Some of the responses I have received say the fact that these incidents are cropping up ever more frequently in recent years is thanks in no small part to the ascension of a generation of working women choosing to stay single.

One friend commented on FB- a chool chhata (short haired), pant pora (pant-clad), westernised, single woman = ‘loose character’, as per Bengali middle-class morality. This is a dangerous trend that I have noticed over the years – the simmering violence within middle-class Bengalis and the growing tendency to ostracize independent single women based on warped notions of morality. It’s mob mentality in its most vicious form, the shocking part being that these are the so-called ‘educated’ bhadroloks, not uneducated people from deprived backgrounds. The external trappings of middle-class society have changed. Everyone thinks they are ‘modern’ now. But the mindset is still feudal. Add to that a growing propensity for violence, and you have a dangerous cocktail.

I have women friends who have chosen to remain single. Some are divorced and raising kids alone. Some are single women who are not getting married and choosing to have babies through IVF. These women are spreading the idea that people can choose to follow alternative paths — that they can live interesting lives. They can choose any life path. Marriage is only one choice.

Society needs to start factoring in changes. Instead of making women sign forms that identify them only through a male prism. Or screening snarky, regressive ads that show men as bread earners. (Argh. Beats me why practically all insurance ads on network television show men as the providers.)

The need to see a woman as legitimate only if she has a male appendage. Male attached? Stamp as legit and acceptable. Otherwise throw her to the wolves at every opportunity.

It’s like living in the dark ages. Everything they said to women then, they are saying now. Women have to have male figures around as “protectors” and “guardians”. The police fellow’s pen had hovered for a while over the “son of” section in his report when I said write my name. Yet it was back in the 1990s that writer Githa Hariharan took her fight for her right to be the “natural guardian” of her minor son to the Supreme Court. She had applied to the RBI for a relief bond in her son’s name. The RBI returned the application asking for the father’s signature. She won the case and slammed home the point that a mother’s signature is more than enough. I was in my 20s then and she became an icon of sorts for me. It seemed like common sense to me even then that a mother’s signature should be enough.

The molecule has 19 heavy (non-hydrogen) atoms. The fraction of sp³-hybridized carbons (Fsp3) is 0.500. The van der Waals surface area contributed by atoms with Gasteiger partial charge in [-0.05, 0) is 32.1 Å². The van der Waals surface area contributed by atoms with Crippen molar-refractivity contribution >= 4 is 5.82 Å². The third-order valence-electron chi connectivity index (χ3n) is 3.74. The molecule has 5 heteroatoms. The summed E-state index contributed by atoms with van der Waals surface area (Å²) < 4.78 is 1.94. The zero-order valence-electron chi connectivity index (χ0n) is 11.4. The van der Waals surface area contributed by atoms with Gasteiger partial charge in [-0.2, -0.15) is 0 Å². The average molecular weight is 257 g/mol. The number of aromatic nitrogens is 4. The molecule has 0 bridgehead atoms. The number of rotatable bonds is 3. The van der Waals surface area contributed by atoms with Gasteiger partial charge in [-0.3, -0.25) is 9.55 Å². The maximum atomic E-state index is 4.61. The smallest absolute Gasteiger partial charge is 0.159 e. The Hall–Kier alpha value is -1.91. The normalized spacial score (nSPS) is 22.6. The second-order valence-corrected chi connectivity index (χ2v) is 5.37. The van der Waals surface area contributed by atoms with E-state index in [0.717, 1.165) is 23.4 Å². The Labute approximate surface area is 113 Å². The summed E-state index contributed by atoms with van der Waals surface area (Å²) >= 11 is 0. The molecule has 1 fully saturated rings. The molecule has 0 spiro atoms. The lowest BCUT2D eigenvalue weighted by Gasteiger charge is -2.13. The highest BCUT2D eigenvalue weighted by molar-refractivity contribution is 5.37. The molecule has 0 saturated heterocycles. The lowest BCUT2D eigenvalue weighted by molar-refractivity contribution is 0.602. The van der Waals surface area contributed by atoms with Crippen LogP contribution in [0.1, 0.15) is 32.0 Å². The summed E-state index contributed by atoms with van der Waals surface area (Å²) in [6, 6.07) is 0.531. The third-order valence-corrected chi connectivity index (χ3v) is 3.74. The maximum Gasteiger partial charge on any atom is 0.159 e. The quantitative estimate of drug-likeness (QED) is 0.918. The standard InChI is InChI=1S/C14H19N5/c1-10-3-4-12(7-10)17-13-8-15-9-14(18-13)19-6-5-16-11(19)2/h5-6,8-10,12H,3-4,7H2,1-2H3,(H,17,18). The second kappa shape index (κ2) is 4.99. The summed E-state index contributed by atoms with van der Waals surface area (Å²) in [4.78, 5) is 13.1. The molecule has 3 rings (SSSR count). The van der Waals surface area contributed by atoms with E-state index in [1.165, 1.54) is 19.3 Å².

Yet today, when I fill in forms anywhere, I have to face the “Wife of” “Daughter of” section. Yet, I exist. Ever since my father was diagnosed with Parkinsons, my mother has taken over all documents and bank work. And yet, they still ask her to fill in who she is a wife of or daughter of.

Enough with the labels.
The words the young boys and the women used were tired clichés – used to slice and dice a woman and crop up any time anyone tries to talk about gender and perception.

They called me a “mad woman” and I heard their case has said I am ‘mentally unstable’. Because I let loose some fury at their cavalier attitude to the bullying of my 13 yr old son? If a man had fisted the boy, would they have said he is ‘mad’? Or that he is ‘frustrated’?

The other day a 50-something fellow in my apartment complex got into a fight with men from the neighbouring compound over a mango he was trying to take off a tree. The neighbours claimed that’s their tree, hence their mangoes, so back off. I mean this was a 40 minute fight. Over a mango. And this 50-something punched the young fellow in the face. No one said he was mad. All the residents slapped him on the back, including the supportive wife. You did not walk away, with your tail behind your legs, you showed them.

What is scary is the people who labelled me as ‘loose’ and ‘mad’ and ‘psycho’, and ‘chool chhata’ are the next generation – young people who go to the ‘good’ schools of Kolkata. I want to drive home to these boys and their parents that what they did was wrong on so many levels. What they did to a kid. Their strange warped perception of women. And the fact that 18 year olds think it is okay to bully a 13 year old. The fact that they invaded my space and abused me. They did not bother about an old and ailing person. The boys who labelled me as a ‘fallen woman’ were teens, some of them going to the new crop of ‘international’ schools that have mushroomed in Calcutta. They have a music band. And yet they have such regressive mindsets.